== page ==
I’m not asking for much from the Iowa football team in regard to Saturday’s open practice at Valley Stadium in West Des Moines.
Just show me a willingness and the ability to throw downfield now that fan favorite C.J. Beathard is playing quarterback.
Show me linebackers who can shed blockers, tackle in space and defend against the pass.
Show me running backs who can hit the hole quickly and make defenders miss in space every now and then.
Show me an offensive line that asserts its will and pushes the pile forward more times than not.
Show me receivers who can do something after the catch.
Show me tight ends who can block in the trenches and catch passes.
Show me defensive linemen who can shed blocks, clog running lanes and pressure the quarterback with some regularity.
Show me defensive backs who can cover receivers, tackle in space and make an occasional interception.
Show me a kicker who is comfortable making field goals from 50 yards and within.
And show me at least one punter who is good enough to not be a liability in terms of field position.
That’s it. That’s all I’m asking for at this stage.
It might seem like a long and unreasonable list, but everything I mentioned is part of being a good football team.
Iowa struggled with many of those things last fall and that’s why a season that was filled with so much early promise in 2014 turned into a 7-6 letdown.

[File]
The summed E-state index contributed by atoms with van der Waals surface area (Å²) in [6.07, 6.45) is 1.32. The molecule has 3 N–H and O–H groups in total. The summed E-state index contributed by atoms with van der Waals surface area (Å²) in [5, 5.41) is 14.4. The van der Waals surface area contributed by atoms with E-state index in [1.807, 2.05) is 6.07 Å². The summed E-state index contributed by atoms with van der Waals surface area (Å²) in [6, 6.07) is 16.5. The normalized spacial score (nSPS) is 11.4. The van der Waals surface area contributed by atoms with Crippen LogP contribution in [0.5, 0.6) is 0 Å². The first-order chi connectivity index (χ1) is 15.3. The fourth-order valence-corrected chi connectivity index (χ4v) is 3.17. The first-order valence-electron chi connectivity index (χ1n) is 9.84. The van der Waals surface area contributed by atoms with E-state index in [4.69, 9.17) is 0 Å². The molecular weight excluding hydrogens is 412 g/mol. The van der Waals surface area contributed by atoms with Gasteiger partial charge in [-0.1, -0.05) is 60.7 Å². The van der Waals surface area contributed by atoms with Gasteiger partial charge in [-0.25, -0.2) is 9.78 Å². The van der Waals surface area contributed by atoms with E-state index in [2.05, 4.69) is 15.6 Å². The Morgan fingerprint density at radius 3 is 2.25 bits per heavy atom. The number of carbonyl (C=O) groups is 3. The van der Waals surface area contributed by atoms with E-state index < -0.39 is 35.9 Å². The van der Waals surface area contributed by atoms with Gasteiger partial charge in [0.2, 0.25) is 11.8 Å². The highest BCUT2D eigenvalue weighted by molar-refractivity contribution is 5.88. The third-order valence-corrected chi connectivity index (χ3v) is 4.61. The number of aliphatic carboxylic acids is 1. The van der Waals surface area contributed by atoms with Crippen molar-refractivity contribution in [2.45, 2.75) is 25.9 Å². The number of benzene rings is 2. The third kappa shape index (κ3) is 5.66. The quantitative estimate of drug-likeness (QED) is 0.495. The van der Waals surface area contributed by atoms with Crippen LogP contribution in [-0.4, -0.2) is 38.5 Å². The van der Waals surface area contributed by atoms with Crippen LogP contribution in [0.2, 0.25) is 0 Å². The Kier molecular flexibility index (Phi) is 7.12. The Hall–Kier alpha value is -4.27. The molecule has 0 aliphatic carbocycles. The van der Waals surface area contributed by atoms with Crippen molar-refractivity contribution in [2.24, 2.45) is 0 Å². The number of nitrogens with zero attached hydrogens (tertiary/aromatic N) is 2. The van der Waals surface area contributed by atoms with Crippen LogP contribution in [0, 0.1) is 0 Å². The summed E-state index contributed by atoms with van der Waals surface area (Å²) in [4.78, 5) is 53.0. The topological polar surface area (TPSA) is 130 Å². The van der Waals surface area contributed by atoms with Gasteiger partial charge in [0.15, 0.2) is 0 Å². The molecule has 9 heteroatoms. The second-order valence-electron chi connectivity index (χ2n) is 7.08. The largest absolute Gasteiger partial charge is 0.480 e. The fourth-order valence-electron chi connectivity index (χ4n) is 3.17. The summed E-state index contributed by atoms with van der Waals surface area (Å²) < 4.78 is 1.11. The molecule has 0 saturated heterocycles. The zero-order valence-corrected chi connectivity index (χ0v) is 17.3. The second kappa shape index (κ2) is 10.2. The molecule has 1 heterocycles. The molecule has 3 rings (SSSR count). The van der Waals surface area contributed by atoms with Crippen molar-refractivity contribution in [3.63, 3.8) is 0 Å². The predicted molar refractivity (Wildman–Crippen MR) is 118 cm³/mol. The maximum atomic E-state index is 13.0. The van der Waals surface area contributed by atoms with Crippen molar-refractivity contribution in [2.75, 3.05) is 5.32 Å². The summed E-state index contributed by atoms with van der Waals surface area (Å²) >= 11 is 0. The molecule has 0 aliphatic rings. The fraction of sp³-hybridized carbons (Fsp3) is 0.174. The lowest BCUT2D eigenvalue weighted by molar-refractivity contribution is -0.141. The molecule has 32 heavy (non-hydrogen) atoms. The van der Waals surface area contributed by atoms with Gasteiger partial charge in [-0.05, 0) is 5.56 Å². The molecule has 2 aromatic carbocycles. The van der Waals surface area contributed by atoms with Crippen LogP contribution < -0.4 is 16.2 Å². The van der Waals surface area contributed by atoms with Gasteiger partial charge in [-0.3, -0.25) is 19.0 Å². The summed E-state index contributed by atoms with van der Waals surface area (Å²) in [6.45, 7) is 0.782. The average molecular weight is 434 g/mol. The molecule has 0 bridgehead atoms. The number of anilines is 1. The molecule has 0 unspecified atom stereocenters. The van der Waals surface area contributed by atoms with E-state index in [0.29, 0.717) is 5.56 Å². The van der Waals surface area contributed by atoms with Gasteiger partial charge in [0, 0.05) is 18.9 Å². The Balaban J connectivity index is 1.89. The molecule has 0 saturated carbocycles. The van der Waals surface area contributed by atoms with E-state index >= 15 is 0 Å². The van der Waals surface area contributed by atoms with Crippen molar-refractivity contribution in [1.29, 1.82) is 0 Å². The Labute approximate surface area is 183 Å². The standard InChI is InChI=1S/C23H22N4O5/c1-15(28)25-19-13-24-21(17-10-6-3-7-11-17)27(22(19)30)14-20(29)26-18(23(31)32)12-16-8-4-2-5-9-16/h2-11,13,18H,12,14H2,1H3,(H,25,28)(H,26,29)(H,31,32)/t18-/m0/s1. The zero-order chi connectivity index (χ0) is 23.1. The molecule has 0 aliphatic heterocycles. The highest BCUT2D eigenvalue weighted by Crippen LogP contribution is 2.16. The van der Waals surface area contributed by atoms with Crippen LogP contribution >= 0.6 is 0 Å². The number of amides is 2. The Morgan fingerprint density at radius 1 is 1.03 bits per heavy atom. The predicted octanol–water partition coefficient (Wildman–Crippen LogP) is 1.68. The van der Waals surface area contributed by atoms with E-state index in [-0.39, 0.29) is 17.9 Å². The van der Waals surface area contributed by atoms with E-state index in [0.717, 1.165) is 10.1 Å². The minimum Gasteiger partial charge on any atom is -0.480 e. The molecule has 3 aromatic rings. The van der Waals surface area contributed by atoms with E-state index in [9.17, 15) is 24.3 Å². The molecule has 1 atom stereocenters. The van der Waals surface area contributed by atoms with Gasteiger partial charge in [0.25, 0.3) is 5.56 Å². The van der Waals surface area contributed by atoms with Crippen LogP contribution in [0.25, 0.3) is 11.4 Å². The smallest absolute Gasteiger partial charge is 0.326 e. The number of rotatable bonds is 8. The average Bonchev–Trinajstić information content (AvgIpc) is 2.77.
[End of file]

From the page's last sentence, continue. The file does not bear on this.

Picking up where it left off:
One spring practice won’t be enough to know for sure what Iowa has in terms of talent and potential.
But it will be enough to see if Iowa has a pulse and if the younger players, including new backup quarterback Tyler Wiegers, are developing.
Saturday’s practice also will help check the mood of the fans, whose frustration is climbing after last season’s disappointment. I would expect the turnout to be similar to the previous two open practices at Valley Stadium.
But you never know. Apathy is hard to predict before it happens.
The current Iowa team is not without talent, but the good often gets overshadowed by the bad during tough times, and understandably so.
Saturday’s open practice will be a success if nobody gets injured, if the stadium isn’t close to being empty and if there are more vertical passes thrown than horizontal.
Iowa coach Kirk Ferentz will undoubtedly say afterwards that the players are working hard and that the team is progressing, but still has a ways to go. Every coach, even Alabama’s Nick Saban, says that during spring practice because it’s the truth.
Spring isn’t about winning or losing games. It’s about getting better individually and as a team. And we know that Iowa certainly has room for that.